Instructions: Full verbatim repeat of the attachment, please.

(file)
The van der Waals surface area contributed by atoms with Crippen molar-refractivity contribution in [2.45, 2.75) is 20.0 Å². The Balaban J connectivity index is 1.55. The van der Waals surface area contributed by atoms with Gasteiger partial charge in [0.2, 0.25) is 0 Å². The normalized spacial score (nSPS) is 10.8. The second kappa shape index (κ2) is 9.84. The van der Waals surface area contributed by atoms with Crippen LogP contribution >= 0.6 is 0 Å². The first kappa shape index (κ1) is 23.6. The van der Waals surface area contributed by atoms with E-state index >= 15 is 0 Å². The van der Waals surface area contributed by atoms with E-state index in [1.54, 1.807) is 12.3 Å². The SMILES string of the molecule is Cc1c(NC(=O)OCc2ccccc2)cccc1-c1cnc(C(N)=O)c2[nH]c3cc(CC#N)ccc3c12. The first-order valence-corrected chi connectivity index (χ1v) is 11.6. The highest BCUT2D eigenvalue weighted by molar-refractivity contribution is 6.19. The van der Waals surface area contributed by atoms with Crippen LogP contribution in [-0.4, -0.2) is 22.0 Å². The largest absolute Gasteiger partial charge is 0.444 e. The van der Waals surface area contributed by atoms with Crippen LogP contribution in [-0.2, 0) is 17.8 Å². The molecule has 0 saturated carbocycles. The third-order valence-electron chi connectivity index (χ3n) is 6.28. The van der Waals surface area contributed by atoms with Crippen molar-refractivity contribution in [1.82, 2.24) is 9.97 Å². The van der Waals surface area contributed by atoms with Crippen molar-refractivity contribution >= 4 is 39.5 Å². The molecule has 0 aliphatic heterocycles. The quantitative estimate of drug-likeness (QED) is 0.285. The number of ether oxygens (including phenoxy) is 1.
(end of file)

The van der Waals surface area contributed by atoms with Crippen molar-refractivity contribution in [2.45, 2.75) is 20.0 Å². The Balaban J connectivity index is 1.55. The van der Waals surface area contributed by atoms with Gasteiger partial charge in [0.2, 0.25) is 0 Å². The normalized spacial score (nSPS) is 10.8. The second kappa shape index (κ2) is 9.84. The van der Waals surface area contributed by atoms with Crippen LogP contribution >= 0.6 is 0 Å². The first kappa shape index (κ1) is 23.6. The van der Waals surface area contributed by atoms with E-state index >= 15 is 0 Å². The van der Waals surface area contributed by atoms with E-state index in [1.54, 1.807) is 12.3 Å². The SMILES string of the molecule is Cc1c(NC(=O)OCc2ccccc2)cccc1-c1cnc(C(N)=O)c2[nH]c3cc(CC#N)ccc3c12. The first-order valence-corrected chi connectivity index (χ1v) is 11.6. The highest BCUT2D eigenvalue weighted by molar-refractivity contribution is 6.19. The van der Waals surface area contributed by atoms with Crippen LogP contribution in [-0.4, -0.2) is 22.0 Å². The largest absolute Gasteiger partial charge is 0.444 e. The van der Waals surface area contributed by atoms with Crippen LogP contribution in [-0.2, 0) is 17.8 Å². The molecule has 0 saturated carbocycles. The third-order valence-electron chi connectivity index (χ3n) is 6.28. The van der Waals surface area contributed by atoms with Crippen molar-refractivity contribution in [1.82, 2.24) is 9.97 Å². The van der Waals surface area contributed by atoms with Crippen molar-refractivity contribution >= 4 is 39.5 Å². The molecule has 0 aliphatic heterocycles. The quantitative estimate of drug-likeness (QED) is 0.285. The number of ether oxygens (including phenoxy) is 1.